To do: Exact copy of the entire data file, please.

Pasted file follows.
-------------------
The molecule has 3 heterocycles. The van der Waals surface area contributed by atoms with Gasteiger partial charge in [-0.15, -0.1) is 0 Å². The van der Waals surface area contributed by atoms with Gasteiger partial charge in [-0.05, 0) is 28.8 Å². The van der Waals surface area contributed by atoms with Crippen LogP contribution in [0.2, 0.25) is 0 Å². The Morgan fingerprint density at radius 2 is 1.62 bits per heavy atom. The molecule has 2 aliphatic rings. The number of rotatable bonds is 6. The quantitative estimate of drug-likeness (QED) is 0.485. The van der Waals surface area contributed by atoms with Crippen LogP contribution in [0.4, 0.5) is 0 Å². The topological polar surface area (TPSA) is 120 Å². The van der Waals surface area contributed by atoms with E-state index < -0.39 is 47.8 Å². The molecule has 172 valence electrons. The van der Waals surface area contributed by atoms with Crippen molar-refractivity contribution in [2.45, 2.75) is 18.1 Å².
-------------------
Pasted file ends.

The molecule has 3 heterocycles. The van der Waals surface area contributed by atoms with Gasteiger partial charge in [-0.15, -0.1) is 0 Å². The van der Waals surface area contributed by atoms with Gasteiger partial charge in [-0.05, 0) is 28.8 Å². The van der Waals surface area contributed by atoms with Crippen LogP contribution in [0.2, 0.25) is 0 Å². The Morgan fingerprint density at radius 2 is 1.62 bits per heavy atom. The molecule has 2 aliphatic rings. The number of rotatable bonds is 6. The quantitative estimate of drug-likeness (QED) is 0.485. The van der Waals surface area contributed by atoms with Crippen LogP contribution in [0.4, 0.5) is 0 Å². The topological polar surface area (TPSA) is 120 Å². The van der Waals surface area contributed by atoms with E-state index < -0.39 is 47.8 Å². The molecule has 172 valence electrons. The van der Waals surface area contributed by atoms with Crippen molar-refractivity contribution in [2.45, 2.75) is 18.1 Å².